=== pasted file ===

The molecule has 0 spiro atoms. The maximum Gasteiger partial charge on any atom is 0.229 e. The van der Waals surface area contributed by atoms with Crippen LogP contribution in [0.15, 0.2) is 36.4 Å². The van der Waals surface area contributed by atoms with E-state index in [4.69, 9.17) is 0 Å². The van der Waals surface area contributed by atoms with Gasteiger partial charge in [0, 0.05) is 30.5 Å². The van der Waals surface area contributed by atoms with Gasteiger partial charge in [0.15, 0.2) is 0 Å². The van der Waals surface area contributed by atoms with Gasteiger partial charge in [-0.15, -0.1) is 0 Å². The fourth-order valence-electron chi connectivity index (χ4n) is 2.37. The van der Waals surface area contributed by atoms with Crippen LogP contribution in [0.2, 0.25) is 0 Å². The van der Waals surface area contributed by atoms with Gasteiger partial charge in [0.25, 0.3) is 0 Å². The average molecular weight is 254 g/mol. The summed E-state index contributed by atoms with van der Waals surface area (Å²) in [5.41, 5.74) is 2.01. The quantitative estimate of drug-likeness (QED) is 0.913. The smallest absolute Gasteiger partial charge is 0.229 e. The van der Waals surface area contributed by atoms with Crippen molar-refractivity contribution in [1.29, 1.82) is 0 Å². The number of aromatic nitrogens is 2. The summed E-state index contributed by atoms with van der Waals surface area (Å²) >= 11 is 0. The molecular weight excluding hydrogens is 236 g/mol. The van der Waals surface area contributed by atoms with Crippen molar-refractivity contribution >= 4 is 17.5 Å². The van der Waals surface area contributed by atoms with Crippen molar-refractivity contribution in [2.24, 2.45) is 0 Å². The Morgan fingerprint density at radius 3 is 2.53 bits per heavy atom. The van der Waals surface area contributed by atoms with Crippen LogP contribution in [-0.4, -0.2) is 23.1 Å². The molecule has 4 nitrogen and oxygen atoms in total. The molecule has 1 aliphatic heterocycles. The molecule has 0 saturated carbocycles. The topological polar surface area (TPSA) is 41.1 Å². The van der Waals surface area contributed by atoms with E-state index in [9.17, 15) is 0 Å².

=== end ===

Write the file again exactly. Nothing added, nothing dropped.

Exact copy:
The molecule has 0 spiro atoms. The maximum Gasteiger partial charge on any atom is 0.229 e. The van der Waals surface area contributed by atoms with Crippen LogP contribution in [0.15, 0.2) is 36.4 Å². The van der Waals surface area contributed by atoms with E-state index in [4.69, 9.17) is 0 Å². The van der Waals surface area contributed by atoms with Gasteiger partial charge in [0, 0.05) is 30.5 Å². The van der Waals surface area contributed by atoms with Gasteiger partial charge in [0.15, 0.2) is 0 Å². The van der Waals surface area contributed by atoms with Gasteiger partial charge in [-0.15, -0.1) is 0 Å². The fourth-order valence-electron chi connectivity index (χ4n) is 2.37. The van der Waals surface area contributed by atoms with Crippen LogP contribution in [0.2, 0.25) is 0 Å². The van der Waals surface area contributed by atoms with Gasteiger partial charge in [0.25, 0.3) is 0 Å². The average molecular weight is 254 g/mol. The summed E-state index contributed by atoms with van der Waals surface area (Å²) in [5.41, 5.74) is 2.01. The quantitative estimate of drug-likeness (QED) is 0.913. The smallest absolute Gasteiger partial charge is 0.229 e. The van der Waals surface area contributed by atoms with Crippen molar-refractivity contribution in [1.29, 1.82) is 0 Å². The number of aromatic nitrogens is 2. The summed E-state index contributed by atoms with van der Waals surface area (Å²) >= 11 is 0. The molecular weight excluding hydrogens is 236 g/mol. The van der Waals surface area contributed by atoms with Crippen molar-refractivity contribution >= 4 is 17.5 Å². The van der Waals surface area contributed by atoms with Crippen molar-refractivity contribution in [2.24, 2.45) is 0 Å². The Morgan fingerprint density at radius 3 is 2.53 bits per heavy atom. The van der Waals surface area contributed by atoms with Crippen LogP contribution in [-0.4, -0.2) is 23.1 Å². The molecule has 4 nitrogen and oxygen atoms in total. The molecule has 1 aliphatic heterocycles. The molecule has 0 saturated carbocycles. The topological polar surface area (TPSA) is 41.1 Å². The van der Waals surface area contributed by atoms with E-state index in [9.17, 15) is 0 Å².